The coral reefs of Western Australia (WA) are morphologically diverse, with high levels of biodiversity and endemism. Carbonate forming reefs occur along 20o of latitude, and more than 1,500km of coastline, incorporating oceanic atolls in the north to fringing reefs that surround the Houtman Abrolhos Islands off the Midwest coast. Across this latitudinal gradient, coral reefs can be found along much of the mainland coast and continental islands, including extensive fringing reef at Ningaloo and Shark Bay, which are both World Heritage Areas. Marine reserves along the coast and offshore encompass coral reefs recognizing the important role they play in supporting biodiversity and providing ecosystem services. Within WA State waters, these reserves were created under the Conservation and Land Management Act 1984 (CALM Act) and are managed by the Western Australian Department of Biodiversity, Conservation and Attractions (DBCA). Here I present data collected by the DBCA monitoring team and discuss temporal trends in coral cover within the states marine reserves, highlighting the impact of several warm water anomolies over the past 10 years.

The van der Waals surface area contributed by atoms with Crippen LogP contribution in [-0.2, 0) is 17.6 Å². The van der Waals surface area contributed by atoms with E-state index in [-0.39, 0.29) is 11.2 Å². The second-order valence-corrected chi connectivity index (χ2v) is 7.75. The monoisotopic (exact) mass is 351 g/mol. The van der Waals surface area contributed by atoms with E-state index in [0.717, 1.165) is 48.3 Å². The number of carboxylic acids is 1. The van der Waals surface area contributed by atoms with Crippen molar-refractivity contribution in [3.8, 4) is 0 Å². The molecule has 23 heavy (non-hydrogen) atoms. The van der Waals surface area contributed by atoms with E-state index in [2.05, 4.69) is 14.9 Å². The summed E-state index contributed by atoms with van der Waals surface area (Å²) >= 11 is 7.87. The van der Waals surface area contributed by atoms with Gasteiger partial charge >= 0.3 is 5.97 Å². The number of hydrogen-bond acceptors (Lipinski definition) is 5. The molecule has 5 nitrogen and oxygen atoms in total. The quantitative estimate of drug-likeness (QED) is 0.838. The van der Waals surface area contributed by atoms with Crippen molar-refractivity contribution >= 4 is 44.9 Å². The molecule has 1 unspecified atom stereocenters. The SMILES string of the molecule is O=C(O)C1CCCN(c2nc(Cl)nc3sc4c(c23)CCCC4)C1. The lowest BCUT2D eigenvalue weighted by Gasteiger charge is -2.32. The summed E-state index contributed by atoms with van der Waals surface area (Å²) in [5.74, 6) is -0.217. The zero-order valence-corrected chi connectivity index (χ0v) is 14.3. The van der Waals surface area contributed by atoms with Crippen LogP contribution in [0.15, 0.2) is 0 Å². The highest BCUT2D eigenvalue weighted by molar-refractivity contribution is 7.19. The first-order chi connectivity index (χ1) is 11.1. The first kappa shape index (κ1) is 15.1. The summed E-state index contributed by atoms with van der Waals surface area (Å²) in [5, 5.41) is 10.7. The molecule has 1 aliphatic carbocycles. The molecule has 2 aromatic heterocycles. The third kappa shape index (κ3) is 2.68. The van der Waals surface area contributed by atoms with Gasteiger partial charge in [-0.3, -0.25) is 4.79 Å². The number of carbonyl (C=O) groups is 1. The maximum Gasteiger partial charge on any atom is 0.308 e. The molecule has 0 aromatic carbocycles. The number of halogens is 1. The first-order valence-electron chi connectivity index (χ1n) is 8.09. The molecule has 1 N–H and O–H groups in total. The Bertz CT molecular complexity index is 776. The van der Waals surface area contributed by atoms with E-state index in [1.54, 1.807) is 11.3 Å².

Shaun Wilson is a Principal Research Scientist with the Marine Science Program, in Western Australia’s Department of Biodiversity, Conservation and Attractions, where he conducts and facilitate research to inform management of WA’s marine parks and threatened species. This involves working closely with DBCA regional staff across that state and collaborating with scientists from both universities and research institutes. Shaun’s main research interests revolve around ecological research and monitoring of marine systems, particularly coral reefs. Much of this work is focused on how environmental disturbances and pressures influence marine systems, associated communities, processes, and ecosystem services.